They’re also priming the Brock revelation very early, which makes me think it may come out in time for the mid-season break. It could be Jesse that’s gunning for Walt?

    I love how Walt’s transition from unlikely hero to monster is mirrored by the supporting cast’s transition from annoying obstacles (“let the man Cook!”) to the subject of our sympathies and fears.

    Previously, whenever Walt would do some bumbling middle-aged man business, it made me sigh with relief – “he’s not all the way gone”. This episode though, when he’s dragging his cases around with a “hum-tum-te-ta”, it just rang 100% false. Not to get all nerd-ideas-of-Batman, but that guy is the mask, now.

  15. @James W
    Only Heisenberg remains. :aaa:

    Walt definitely stored the ricin in that outlet in his house. There are so many things swirling around right now.
    Walt has his Walt Whitman book sitting on his end table. If Hank sees it, what happens?
    He’s hidden poison in his house. If Skyler finds it, will she use it?
    Walt poisoned Brock with lily of the valley. Did Brock meet Walt when that happened? If Brock recalls that he did and Jesse puts it all together, how will Jesse react?
    Will Walt Jr. ever have a balanced breakfast?

  16. I get to thinking about a couple season one moments. One is the moment where Walt went after the guys who were making fun of Walt Jr at the clothing store. The other is the intervention where Walt was talking about how he felt he had no control over the choices in his life.

    As far as the Walt Jr scene goes, I wonder if there’s some part of Walt Sr that feels he was cheated out of a healthy son. That’s something a parent isn’t supposed to feel, but then again Walt does lots of things the PTA wouldn’t approve of. I wonder if Walt’s going to get angry at his son at some point, and criticize him for being defective. Seems like the sort of moment where even Walt would say, “Whoa, what the hell am I doing?”

    As for Walt feeling like his life is out of control, funny how every time he tries to take more control of one thing, it just causes something else to spin out of control. I wonder if that’s where Walt will make his final, fatal misstep.

  17. @Karl Savage: Ha! Breakfast.

    It seemed significant when Jesse said “she’s going to tell Brock”, and… this is way too dumb and specific, but I imagined Brock asking “is it because of the bad man?” Knowing the show though, Walt could have easily NOT met Brock as you say, and we should have been worrying about something else the whole time.

  18. I think I take back pretty much everything I said about Skyler from the last episode. I don’t really even have thoughts about this one, except that Walt seems to be such a collassal idiot when it comes to dealing with Jesse. He only has the concerned friend front on whenever he wants to manipulate Jesse and just does not seem to realize how much he sabotages himself with the other interactions they have.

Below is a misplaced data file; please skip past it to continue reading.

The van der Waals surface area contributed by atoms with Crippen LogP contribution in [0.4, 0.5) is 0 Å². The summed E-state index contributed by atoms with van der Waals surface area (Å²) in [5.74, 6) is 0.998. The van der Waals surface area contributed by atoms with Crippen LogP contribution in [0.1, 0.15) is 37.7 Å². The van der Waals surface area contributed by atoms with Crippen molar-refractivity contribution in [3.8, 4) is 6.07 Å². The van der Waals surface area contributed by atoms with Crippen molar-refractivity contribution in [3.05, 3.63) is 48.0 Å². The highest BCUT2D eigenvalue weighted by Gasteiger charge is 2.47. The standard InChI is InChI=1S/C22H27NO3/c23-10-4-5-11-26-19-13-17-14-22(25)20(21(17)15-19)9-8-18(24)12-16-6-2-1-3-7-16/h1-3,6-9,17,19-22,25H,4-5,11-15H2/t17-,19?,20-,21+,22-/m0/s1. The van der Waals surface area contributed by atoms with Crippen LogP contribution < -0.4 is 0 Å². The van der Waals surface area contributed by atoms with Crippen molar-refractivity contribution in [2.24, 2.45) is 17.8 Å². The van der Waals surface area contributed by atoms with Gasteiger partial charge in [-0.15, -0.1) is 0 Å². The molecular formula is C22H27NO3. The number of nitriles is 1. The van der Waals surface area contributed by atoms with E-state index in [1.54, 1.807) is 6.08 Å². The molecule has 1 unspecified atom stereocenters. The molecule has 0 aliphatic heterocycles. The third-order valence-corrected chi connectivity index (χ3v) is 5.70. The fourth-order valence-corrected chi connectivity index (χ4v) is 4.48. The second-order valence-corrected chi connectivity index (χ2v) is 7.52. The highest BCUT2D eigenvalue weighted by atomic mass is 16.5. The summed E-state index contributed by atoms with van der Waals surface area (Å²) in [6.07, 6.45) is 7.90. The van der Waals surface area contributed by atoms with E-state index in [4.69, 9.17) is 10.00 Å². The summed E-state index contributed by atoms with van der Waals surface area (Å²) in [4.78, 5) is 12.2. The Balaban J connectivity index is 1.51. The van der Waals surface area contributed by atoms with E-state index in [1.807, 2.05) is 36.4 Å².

Mike is still the only one from the old operation that knows Walt and Jesse, right?

  19. @david brothers: Also, I don’t know that Marie is written to be anything other than a gigantic annoyance. The only sympathy I remember feeling for her was when Hank was taking out his frustrations on her during his mineral collecting, but that’s just because that’s a shitty position for anyone to be in.

  20. @Morgan Jeske: The gun in the trunk is, I believe, an M60. It’s a preposterous amount of overkill, which makes the scene even more menacing. Someone would have to be melting down pretty hard to need a machine gun and 800 rounds of ammunition.

    I read the Scarface scene as not being about metaphors, at least not primarily. It’s about Skyler walking into something that wouldn’t have been upsetting a year ago, but is now. Watch her reaction to it. She looks like she’s having her hand forced into a cage with a tarantula.

  21. Say what you want about Marie— yes, she’s nosy— but she gets things done and she cares about her family. Who wants to set up an oncology dream team for Walt? Marie. Who understands and supports Walt’s decision to not pursue cancer treatment? Marie. Who promotes Walt Jr.’s website to the news to help pay for Walt’s cancer treatments? Who tells their insurance agency to fuck off when it becomes clear they are only towing the bottom line? Who gets Hank to come home from the hospital by administering a handjob? Who lugged around box after box of mineral samples? Who went all the way back to the grocery store because Hank wanted CHEETOS, not Fritos? Would Hank be walking right now if not for Marie? Probably not. Who wants to throw Walt a birthday party? Marie. Who calls Walt five times and then waits for him after her sister has a nervous breakdown, in hopes that he can shed any light on the situation? Who is consistently concerned for the well being of her loved ones to a fault? MARIE!